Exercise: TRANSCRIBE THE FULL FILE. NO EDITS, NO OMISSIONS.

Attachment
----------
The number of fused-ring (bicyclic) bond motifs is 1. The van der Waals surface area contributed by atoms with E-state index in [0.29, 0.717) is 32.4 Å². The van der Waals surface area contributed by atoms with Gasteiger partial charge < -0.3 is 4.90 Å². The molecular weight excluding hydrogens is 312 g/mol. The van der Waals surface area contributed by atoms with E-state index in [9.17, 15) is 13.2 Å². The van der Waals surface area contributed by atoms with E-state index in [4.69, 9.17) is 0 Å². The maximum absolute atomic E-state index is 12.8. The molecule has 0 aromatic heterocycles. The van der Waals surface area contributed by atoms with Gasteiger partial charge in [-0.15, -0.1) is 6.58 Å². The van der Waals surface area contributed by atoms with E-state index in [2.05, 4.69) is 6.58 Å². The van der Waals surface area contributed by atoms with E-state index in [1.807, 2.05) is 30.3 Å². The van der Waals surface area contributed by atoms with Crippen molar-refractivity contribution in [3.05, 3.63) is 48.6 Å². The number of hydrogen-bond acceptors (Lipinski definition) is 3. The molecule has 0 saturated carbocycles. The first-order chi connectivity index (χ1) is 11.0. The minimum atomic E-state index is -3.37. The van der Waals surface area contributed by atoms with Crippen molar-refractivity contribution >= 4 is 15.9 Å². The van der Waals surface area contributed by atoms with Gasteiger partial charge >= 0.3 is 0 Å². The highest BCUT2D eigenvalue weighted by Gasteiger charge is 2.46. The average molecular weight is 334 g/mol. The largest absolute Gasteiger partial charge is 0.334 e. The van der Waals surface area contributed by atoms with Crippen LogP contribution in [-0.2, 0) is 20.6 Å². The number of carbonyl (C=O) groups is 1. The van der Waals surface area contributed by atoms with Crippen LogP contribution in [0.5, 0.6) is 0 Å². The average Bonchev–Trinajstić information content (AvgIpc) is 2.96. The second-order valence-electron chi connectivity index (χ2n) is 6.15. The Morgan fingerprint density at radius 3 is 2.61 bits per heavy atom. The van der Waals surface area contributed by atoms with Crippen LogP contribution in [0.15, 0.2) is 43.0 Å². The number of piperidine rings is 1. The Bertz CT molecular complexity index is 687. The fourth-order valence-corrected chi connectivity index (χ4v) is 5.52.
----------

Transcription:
The number of fused-ring (bicyclic) bond motifs is 1. The van der Waals surface area contributed by atoms with E-state index in [0.29, 0.717) is 32.4 Å². The van der Waals surface area contributed by atoms with Gasteiger partial charge < -0.3 is 4.90 Å². The molecular weight excluding hydrogens is 312 g/mol. The van der Waals surface area contributed by atoms with E-state index in [9.17, 15) is 13.2 Å². The van der Waals surface area contributed by atoms with E-state index in [4.69, 9.17) is 0 Å². The maximum absolute atomic E-state index is 12.8. The molecule has 0 aromatic heterocycles. The van der Waals surface area contributed by atoms with Gasteiger partial charge in [-0.15, -0.1) is 6.58 Å². The van der Waals surface area contributed by atoms with E-state index in [2.05, 4.69) is 6.58 Å². The van der Waals surface area contributed by atoms with E-state index in [1.807, 2.05) is 30.3 Å². The van der Waals surface area contributed by atoms with Crippen molar-refractivity contribution in [3.05, 3.63) is 48.6 Å². The number of hydrogen-bond acceptors (Lipinski definition) is 3. The molecule has 0 saturated carbocycles. The first-order chi connectivity index (χ1) is 11.0. The minimum atomic E-state index is -3.37. The van der Waals surface area contributed by atoms with Crippen molar-refractivity contribution >= 4 is 15.9 Å². The van der Waals surface area contributed by atoms with Gasteiger partial charge >= 0.3 is 0 Å². The highest BCUT2D eigenvalue weighted by Gasteiger charge is 2.46. The average molecular weight is 334 g/mol. The largest absolute Gasteiger partial charge is 0.334 e. The van der Waals surface area contributed by atoms with Crippen LogP contribution in [-0.2, 0) is 20.6 Å². The number of carbonyl (C=O) groups is 1. The van der Waals surface area contributed by atoms with Crippen LogP contribution in [0.5, 0.6) is 0 Å². The average Bonchev–Trinajstić information content (AvgIpc) is 2.96. The second-order valence-electron chi connectivity index (χ2n) is 6.15. The Morgan fingerprint density at radius 3 is 2.61 bits per heavy atom. The van der Waals surface area contributed by atoms with Crippen LogP contribution in [0.15, 0.2) is 43.0 Å². The number of piperidine rings is 1. The Bertz CT molecular complexity index is 687. The fourth-order valence-corrected chi connectivity index (χ4v) is 5.52.